In all my years of practicing medicine, I’ve found there are only a few things men really worry about when it comes to their health: testosterone, prostate problems, erections, and dying of a heart attack.
Obviously, there are a whole host of other concerns worth considering. But those four categories easily bring the most men into my office. So when I find news that falls under any one of those headings, I make a point to share it with you immediately.
Which brings me to a recent article I came across regarding sperm counts and plastics…
Killer chemicals are crushing sperm counts
For years, I’ve been seeing younger and younger men come into my office with low testosterone counts. And I’ve always suspected that the amount of phytoestrogens (or plant-derived estrogens) in the modern food supply was to blame.
As it turns out, I was correct. But that’s only part of the story.
In fact, the problem runs deeper — and has much more dire consequences — than a simple uptick in cases of “manopause.” Because the fertility-killing combination of low T and low sperm counts may be poised to leave us with a very lonely planet.
This potentially dire combo is the result of a condition called testicular dysgenesis syndrome. A doctor by the name of Niels Skakkebaek coined the term, and traced it back to in utero male development gone awry.
But the real question is, why? Allow me to pitch you a few theories…
Like the industrial revolution. Followed by the entire 20th century. More specifically, the oil and chemical industries — the latter of which exploded after World War II, bringing hundreds of new chemicals onto the market in a relatively short period of time.
I won’t get into the obvious benefits of these modern advances. But I must point out their dark side — which is that they also turned the human body into a living experiment without our knowledge, much less our consent.
For one thing, many of these chemicals are endocrine disruptors, which I’ve discussed at length in multiple articles and in my books. Chemicals like phthalates and bisphenol A are everywhere now — in water bottles, food containers, sales receipts, coatings of pills and nutritional supplements, gelling agents, lubricants, binders, nail polish, liquid soap, hair spray, milk, yogurt, sauces, fruits, pasta, and noodles.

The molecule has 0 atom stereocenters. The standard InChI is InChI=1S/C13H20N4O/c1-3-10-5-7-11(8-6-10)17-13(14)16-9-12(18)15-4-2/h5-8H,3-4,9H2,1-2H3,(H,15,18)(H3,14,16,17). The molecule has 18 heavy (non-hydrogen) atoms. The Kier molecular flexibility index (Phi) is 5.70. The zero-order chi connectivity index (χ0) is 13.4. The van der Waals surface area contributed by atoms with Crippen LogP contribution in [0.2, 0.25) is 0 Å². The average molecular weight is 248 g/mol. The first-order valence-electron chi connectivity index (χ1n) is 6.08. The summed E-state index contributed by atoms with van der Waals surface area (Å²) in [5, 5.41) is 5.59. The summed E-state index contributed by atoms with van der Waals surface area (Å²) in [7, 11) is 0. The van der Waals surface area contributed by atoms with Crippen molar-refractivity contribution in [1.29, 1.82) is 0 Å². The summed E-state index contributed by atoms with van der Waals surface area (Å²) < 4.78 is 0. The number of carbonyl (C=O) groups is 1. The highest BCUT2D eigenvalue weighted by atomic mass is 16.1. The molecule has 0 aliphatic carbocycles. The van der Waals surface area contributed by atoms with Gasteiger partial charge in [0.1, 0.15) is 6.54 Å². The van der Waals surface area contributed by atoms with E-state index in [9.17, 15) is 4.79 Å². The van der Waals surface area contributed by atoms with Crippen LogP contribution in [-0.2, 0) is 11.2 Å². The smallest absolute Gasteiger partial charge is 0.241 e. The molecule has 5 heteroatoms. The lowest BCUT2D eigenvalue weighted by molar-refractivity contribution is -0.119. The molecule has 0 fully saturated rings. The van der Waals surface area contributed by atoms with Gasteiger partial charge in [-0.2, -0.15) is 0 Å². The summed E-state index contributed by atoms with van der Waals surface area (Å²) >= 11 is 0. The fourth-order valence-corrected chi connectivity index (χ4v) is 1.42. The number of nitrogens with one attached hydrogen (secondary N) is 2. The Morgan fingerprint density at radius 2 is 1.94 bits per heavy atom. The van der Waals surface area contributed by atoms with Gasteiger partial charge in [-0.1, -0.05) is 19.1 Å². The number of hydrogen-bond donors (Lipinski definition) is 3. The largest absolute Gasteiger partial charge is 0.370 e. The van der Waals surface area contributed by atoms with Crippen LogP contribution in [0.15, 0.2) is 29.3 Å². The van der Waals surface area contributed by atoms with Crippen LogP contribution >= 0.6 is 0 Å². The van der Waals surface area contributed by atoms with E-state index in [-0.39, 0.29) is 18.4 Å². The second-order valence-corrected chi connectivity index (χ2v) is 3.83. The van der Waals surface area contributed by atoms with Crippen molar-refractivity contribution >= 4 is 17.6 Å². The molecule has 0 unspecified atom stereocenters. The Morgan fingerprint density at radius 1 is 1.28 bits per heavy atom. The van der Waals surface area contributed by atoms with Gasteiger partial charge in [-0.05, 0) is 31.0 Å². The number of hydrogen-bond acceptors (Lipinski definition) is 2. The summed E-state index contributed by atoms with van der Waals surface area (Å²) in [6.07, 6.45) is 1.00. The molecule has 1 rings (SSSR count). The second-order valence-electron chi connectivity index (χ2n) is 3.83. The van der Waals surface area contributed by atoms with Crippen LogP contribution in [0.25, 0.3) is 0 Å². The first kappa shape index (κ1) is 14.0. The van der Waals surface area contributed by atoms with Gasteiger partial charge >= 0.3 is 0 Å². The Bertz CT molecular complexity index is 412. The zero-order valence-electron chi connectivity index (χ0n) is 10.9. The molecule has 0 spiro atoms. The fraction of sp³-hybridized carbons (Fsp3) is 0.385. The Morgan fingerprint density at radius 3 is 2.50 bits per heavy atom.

And that’s just the tip of the iceberg.
In fact, these hormone-hijacking environmental toxins are lurking in the water supply itself.
So it’s not surprising the CDC has confirmed that just about everyone in this country has a measurable amount of phthalates — a chief component of modern plastics — in their system.
These chemicals are unavoidable. And they’re also more dangerous than you could ever imagine.
The easy answer to the modern male fertility crisis
A few disturbing facts: Men with higher concentrations of phthalates have less T and lower sperm counts. In pregnant mothers gestating a male baby, higher phthalate levels can also lead to smaller penis size and lower levels of T.
In other words, men can inherit the fertility-crushing consequences of these endocrine disrupting chemicals. Chemicals that were once considered virtually harmless. But which we now know to be affecting not only us, but also our children, on a genetic level.
We’re talking about sperm counts that are plummeting from generation to generation. And while this doesn’t mean the imminent demise of the human race, it could be signaling the start of it.
Of course, scientists are already hard at work addressing this problem. Their idea of a solution? To sidestep the need for male sperm entirely, transforming embryonic stem cells into sperm in vitro. (A process by which both egg and sperm are created from a female—no need for men…just science.)
But as usual, there’s a simpler way to address low sperm counts. And with daylight savings just a few short weeks away, I can’t think of a better time to bring it up.
I’m talking, of course, about vitamin D. Research shows that levels of the “sunshine vitamin” can impact both sperm quality and quantity, as well as testosterone concentrations. Something subscribers to my monthly newsletter, Logical Health Alternatives, may recall from the November 2017 issue (“The No. 1 vitamin for a satisfying sex life — now matter how old you are”). Not a subscriber yet? Simply click here to get started.
Just as a reminder, I recommend taking at least 2,000 to 5,000 IU of vitamin D3 daily, year-round. But in the winter, that dosage may need to be raised considerably.
I take 10,000 IU myself this time of year — and you can safely take that amount as well, provided your doctor is monitoring your levels regularly. (And if they’re not, they really should be. All you have to do is ask for a simple blood test called the 25-hydroxyvitamin D, or the 25(OH)D, test.)
I shoot for blood levels around 80 ng/mL in my patients (a far cry from the abysmally low threshold of 29 that’s accepted as “sufficient” by most mainstream doctors). To get vitamin D’s best benefits, make sure you’re aiming this high too.